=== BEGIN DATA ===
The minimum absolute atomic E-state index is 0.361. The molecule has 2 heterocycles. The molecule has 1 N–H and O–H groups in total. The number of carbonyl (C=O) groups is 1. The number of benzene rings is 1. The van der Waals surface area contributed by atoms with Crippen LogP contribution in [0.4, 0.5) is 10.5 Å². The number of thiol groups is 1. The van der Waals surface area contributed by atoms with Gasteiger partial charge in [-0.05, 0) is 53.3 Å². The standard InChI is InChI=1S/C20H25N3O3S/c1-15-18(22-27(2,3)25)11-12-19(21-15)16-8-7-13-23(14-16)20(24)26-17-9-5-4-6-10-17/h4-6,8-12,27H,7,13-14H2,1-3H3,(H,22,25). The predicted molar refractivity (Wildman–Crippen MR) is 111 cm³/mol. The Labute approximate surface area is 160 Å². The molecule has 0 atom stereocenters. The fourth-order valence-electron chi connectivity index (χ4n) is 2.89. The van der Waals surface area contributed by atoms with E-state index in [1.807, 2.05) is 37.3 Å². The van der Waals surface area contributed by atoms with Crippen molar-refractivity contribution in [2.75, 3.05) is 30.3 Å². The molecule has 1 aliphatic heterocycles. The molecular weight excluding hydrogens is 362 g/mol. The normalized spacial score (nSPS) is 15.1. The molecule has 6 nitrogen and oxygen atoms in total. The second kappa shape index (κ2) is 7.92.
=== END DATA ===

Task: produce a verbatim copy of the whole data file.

The minimum absolute atomic E-state index is 0.361. The molecule has 2 heterocycles. The molecule has 1 N–H and O–H groups in total. The number of carbonyl (C=O) groups is 1. The number of benzene rings is 1. The van der Waals surface area contributed by atoms with Crippen LogP contribution in [0.4, 0.5) is 10.5 Å². The number of thiol groups is 1. The van der Waals surface area contributed by atoms with Gasteiger partial charge in [-0.05, 0) is 53.3 Å². The standard InChI is InChI=1S/C20H25N3O3S/c1-15-18(22-27(2,3)25)11-12-19(21-15)16-8-7-13-23(14-16)20(24)26-17-9-5-4-6-10-17/h4-6,8-12,27H,7,13-14H2,1-3H3,(H,22,25). The predicted molar refractivity (Wildman–Crippen MR) is 111 cm³/mol. The Labute approximate surface area is 160 Å². The molecule has 0 atom stereocenters. The fourth-order valence-electron chi connectivity index (χ4n) is 2.89. The van der Waals surface area contributed by atoms with E-state index in [1.807, 2.05) is 37.3 Å². The van der Waals surface area contributed by atoms with Crippen molar-refractivity contribution in [2.75, 3.05) is 30.3 Å². The molecule has 1 aliphatic heterocycles. The molecular weight excluding hydrogens is 362 g/mol. The normalized spacial score (nSPS) is 15.1. The molecule has 6 nitrogen and oxygen atoms in total. The second kappa shape index (κ2) is 7.92.